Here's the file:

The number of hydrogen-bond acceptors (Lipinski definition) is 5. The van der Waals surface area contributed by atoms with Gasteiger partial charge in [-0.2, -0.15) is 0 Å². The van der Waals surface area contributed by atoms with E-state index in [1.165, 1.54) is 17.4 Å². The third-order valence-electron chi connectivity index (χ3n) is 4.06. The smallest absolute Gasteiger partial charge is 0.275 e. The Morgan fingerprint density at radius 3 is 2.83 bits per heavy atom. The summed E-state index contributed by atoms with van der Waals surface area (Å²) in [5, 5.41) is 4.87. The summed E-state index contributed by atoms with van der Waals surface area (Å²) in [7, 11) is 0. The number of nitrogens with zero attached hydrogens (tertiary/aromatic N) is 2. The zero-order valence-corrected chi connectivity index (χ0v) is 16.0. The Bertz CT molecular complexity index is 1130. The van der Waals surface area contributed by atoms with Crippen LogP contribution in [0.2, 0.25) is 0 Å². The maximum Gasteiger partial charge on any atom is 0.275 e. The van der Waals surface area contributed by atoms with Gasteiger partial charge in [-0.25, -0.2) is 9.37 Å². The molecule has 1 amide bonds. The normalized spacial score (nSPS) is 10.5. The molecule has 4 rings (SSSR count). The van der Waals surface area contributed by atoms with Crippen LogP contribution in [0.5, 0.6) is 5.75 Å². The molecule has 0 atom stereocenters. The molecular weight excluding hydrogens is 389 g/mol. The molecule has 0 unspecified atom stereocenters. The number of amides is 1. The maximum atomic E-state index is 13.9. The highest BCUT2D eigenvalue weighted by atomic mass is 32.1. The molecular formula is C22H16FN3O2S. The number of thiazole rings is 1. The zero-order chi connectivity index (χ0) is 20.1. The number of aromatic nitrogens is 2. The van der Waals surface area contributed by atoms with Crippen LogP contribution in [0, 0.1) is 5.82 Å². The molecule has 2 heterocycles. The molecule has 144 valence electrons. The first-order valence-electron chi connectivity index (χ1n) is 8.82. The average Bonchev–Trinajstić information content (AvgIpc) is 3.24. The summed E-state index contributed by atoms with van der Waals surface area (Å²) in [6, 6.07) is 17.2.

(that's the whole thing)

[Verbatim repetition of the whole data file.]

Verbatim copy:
The number of hydrogen-bond acceptors (Lipinski definition) is 5. The van der Waals surface area contributed by atoms with Gasteiger partial charge in [-0.2, -0.15) is 0 Å². The van der Waals surface area contributed by atoms with E-state index in [1.165, 1.54) is 17.4 Å². The third-order valence-electron chi connectivity index (χ3n) is 4.06. The smallest absolute Gasteiger partial charge is 0.275 e. The Morgan fingerprint density at radius 3 is 2.83 bits per heavy atom. The summed E-state index contributed by atoms with van der Waals surface area (Å²) in [5, 5.41) is 4.87. The summed E-state index contributed by atoms with van der Waals surface area (Å²) in [7, 11) is 0. The number of nitrogens with zero attached hydrogens (tertiary/aromatic N) is 2. The zero-order valence-corrected chi connectivity index (χ0v) is 16.0. The Bertz CT molecular complexity index is 1130. The van der Waals surface area contributed by atoms with Crippen LogP contribution in [0.2, 0.25) is 0 Å². The maximum Gasteiger partial charge on any atom is 0.275 e. The van der Waals surface area contributed by atoms with Gasteiger partial charge in [-0.25, -0.2) is 9.37 Å². The molecule has 1 amide bonds. The normalized spacial score (nSPS) is 10.5. The molecule has 4 rings (SSSR count). The van der Waals surface area contributed by atoms with Crippen LogP contribution in [0.5, 0.6) is 5.75 Å². The molecule has 0 atom stereocenters. The molecular weight excluding hydrogens is 389 g/mol. The molecule has 0 unspecified atom stereocenters. The number of amides is 1. The maximum atomic E-state index is 13.9. The highest BCUT2D eigenvalue weighted by atomic mass is 32.1. The molecular formula is C22H16FN3O2S. The number of thiazole rings is 1. The zero-order chi connectivity index (χ0) is 20.1. The number of aromatic nitrogens is 2. The van der Waals surface area contributed by atoms with Crippen LogP contribution in [0, 0.1) is 5.82 Å². The molecule has 2 heterocycles. The molecule has 144 valence electrons. The first-order valence-electron chi connectivity index (χ1n) is 8.82. The average Bonchev–Trinajstić information content (AvgIpc) is 3.24. The summed E-state index contributed by atoms with van der Waals surface area (Å²) in [6, 6.07) is 17.2.